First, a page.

The Patent Quality Improvement Act

This week, Senator Schumer introduced legislation that would take a whack at patent trolls: the Patent Quality Improvement Act aims to make it easier and cheaper for companies facing spurious infringement suits to defend themselves. This is not a complete fix for the software patent problem, and we absolutely need go further (more on how, below), but it’s a step forward and we wholeheartedly support the Senator here.

For those who are new to this problem: patent trolls are eating internet startups. “Troll” is another word for “patent assertion entity” (PAE) or “non-practicing entity” (NPEs) — i.e., a company that owns the rights to patents, but rather than innovating on top of them, simply uses them to sue real innovators and extract rents.

In the particular case of software patents, this is compounded by the fact that many of these patents are so broad as to be ridiculous. Here are just a few examples (someone should make a tumblr of these – is available…).

But this is no laughing matter — it’s a huge, expensive, and potentially deadly problem facing anyone building software applications. In the USV portfolio alone, roughly 1/3 of our companies have been attacked by trolls, and have spent millions of dollars and countless hours defending themselves. It’s a tax on the entire sector, and it’s particularly problematic for small startups who have limited time and resources.

Patent trolls operate in a pernicious way: they start by preying on small companies (55% of companies attacked have $10mm or less in revenue), and target their settlement fees at just under the cost of litigating. This puts small companies in a difficult position: spend time and money fighting in court (which can take years and cost millions of dollars), or just pay the troll and get back to work. As trolls collect settlements from small companies, they go after bigger and bigger targets.

To make matters worse, trolls often go after the customers of their target companies, blackening reputations and damaging businesses before anything has been proven or settled. So even the threat of action is enough to put companies in a serious bind, and as a result, many simply choose to just pay up, irrespective of the merits.

All of this is undergirded by two major problems: 1) software patents are too easy to get; and 2) defending yourself against trolls is outrageously expensive and time consuming. We need to fix both problems.

The Patent Quality Improvement Act is an attempt to fix #2. It allows suits over “Covered Business Method patents” (which describes most software patents wielded by trolls) to be taken out of court and fast-tracked through a USPTO review process. In cases where the patents at hand are likely invalid, this will provide a necessary short circuit to the time-consuming and expensive court process.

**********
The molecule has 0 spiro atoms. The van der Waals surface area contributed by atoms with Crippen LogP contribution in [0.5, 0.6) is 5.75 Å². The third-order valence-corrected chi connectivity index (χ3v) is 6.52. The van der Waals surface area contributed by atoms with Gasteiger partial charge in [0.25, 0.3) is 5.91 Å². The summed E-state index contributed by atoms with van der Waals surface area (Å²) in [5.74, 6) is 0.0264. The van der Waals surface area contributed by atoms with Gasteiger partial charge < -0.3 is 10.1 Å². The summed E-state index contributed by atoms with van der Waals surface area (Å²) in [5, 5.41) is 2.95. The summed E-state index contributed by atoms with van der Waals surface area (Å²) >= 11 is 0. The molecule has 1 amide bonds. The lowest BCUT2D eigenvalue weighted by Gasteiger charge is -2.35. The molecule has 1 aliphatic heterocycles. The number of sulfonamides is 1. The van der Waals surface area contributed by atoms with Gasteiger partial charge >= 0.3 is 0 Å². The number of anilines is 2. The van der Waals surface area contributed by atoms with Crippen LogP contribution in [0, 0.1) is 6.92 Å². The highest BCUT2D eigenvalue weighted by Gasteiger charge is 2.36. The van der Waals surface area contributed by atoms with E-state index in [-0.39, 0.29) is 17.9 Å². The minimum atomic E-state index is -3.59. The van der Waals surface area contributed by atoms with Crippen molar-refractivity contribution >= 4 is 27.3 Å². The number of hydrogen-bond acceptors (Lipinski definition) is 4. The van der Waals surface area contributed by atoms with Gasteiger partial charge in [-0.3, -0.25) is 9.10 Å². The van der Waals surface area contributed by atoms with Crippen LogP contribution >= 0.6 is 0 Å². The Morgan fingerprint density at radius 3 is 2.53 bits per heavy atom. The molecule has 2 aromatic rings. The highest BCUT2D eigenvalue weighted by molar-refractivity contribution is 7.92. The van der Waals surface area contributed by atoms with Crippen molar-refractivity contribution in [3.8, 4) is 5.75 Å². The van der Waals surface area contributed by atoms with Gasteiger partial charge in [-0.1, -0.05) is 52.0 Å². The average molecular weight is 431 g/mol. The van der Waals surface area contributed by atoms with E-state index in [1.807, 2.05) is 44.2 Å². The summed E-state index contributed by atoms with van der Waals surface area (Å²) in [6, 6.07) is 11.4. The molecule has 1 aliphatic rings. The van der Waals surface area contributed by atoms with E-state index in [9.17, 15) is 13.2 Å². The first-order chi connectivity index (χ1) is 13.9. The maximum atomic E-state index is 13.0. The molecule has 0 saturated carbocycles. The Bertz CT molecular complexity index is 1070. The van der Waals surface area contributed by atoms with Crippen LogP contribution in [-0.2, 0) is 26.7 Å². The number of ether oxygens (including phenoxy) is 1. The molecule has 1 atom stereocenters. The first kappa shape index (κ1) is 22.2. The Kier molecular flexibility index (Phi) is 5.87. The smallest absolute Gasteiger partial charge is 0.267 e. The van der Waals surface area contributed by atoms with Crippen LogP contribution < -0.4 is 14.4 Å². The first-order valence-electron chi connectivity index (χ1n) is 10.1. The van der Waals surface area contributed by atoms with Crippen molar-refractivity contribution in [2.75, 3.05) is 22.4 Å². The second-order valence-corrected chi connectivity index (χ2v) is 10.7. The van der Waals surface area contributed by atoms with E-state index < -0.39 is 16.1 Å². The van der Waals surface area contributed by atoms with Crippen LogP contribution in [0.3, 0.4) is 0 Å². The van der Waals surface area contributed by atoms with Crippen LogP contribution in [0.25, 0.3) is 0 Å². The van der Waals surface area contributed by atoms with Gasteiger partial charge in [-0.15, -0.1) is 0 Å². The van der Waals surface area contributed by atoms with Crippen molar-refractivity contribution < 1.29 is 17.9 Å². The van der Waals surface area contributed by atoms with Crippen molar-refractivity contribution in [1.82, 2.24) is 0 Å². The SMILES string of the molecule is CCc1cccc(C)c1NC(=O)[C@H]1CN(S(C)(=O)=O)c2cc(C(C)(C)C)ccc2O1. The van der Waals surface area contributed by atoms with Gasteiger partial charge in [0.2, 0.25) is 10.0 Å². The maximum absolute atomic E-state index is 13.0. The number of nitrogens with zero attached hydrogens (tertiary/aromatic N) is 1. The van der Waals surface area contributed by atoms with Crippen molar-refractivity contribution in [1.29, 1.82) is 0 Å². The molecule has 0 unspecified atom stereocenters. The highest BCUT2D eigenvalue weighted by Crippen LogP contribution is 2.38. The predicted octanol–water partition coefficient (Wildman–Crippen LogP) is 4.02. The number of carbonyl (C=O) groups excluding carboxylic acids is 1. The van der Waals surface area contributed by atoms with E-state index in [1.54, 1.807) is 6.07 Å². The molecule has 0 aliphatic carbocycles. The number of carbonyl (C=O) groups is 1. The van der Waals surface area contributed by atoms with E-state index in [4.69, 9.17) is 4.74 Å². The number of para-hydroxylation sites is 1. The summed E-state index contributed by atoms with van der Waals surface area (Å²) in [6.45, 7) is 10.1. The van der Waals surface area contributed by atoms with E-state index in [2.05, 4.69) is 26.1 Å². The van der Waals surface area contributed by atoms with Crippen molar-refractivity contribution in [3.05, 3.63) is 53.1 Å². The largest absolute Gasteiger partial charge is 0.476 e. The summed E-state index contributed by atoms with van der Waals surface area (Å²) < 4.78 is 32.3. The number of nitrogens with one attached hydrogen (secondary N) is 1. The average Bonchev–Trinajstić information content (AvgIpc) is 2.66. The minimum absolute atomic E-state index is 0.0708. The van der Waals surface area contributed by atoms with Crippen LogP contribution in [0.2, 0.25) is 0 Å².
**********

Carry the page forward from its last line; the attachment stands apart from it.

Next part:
While we are very excited to see this moving forward, we also want to be clear that this doesn’t fix everything. We must still figure out how to make it harder to win bad patents (problem #1), and to continue to make it easier and cheaper to defend oneself against trolls (problem #2).

One idea for solving problem #1 is to crack down on the phenomenon of “functional claiming”, or patenting the problem, not the solution. Professor Mark Lemley of Stanford Law School has identified this as a key driver of the software patent / trolling problem:

“This is a problem that is unique to software. We wouldn’t permit in any other area of technology the sorts of claims that appear in thousands of different software patents. Pharmaceutical inventors don’t claim “an arrangement of atoms that cures cancer,” asserting their patent against any chemical, whatever its form, that achieves that purpose. Indeed, the whole idea seems ludicrous. Pharmaceutical patent owners invent a drug, and it is the drug that they are entitled to patent. But in software, as we will see, claims of just that form are everywhere.”

According to his report on the subject, this can also be fixed relatively easily through simple clarification and enforcement of existing rules, not new law.

On problem #2, continuing to drive down the cost of defense, and drive up the cost of patent trolling, there are several ideas out there. One is the SHIELD act, which would institute a “loser pays” model for frivolous patent suits. Word on the street is that this is a non-starter in the face of opposition from the trial lawyer lobby. Other ideas include accelerating discovery, including the details of infringement claims (which are often withheld until later in the case, increasing costs); increased disclosure of the real parties of interest (who often hide behind shell corporations or licensees); and exempting end-users from infringement claims (offices using networked scanners shouldn’t be sued for $1000 per user). All of these ideas seem reasonable, and would continue to take bites out of the problem.

The Patent Quality Improvement Act is one of these bites. We’re happy to see it move forward and we’re in full support of Senator Schumer for taking this issue seriously. If you want, you can give him some twitter love here.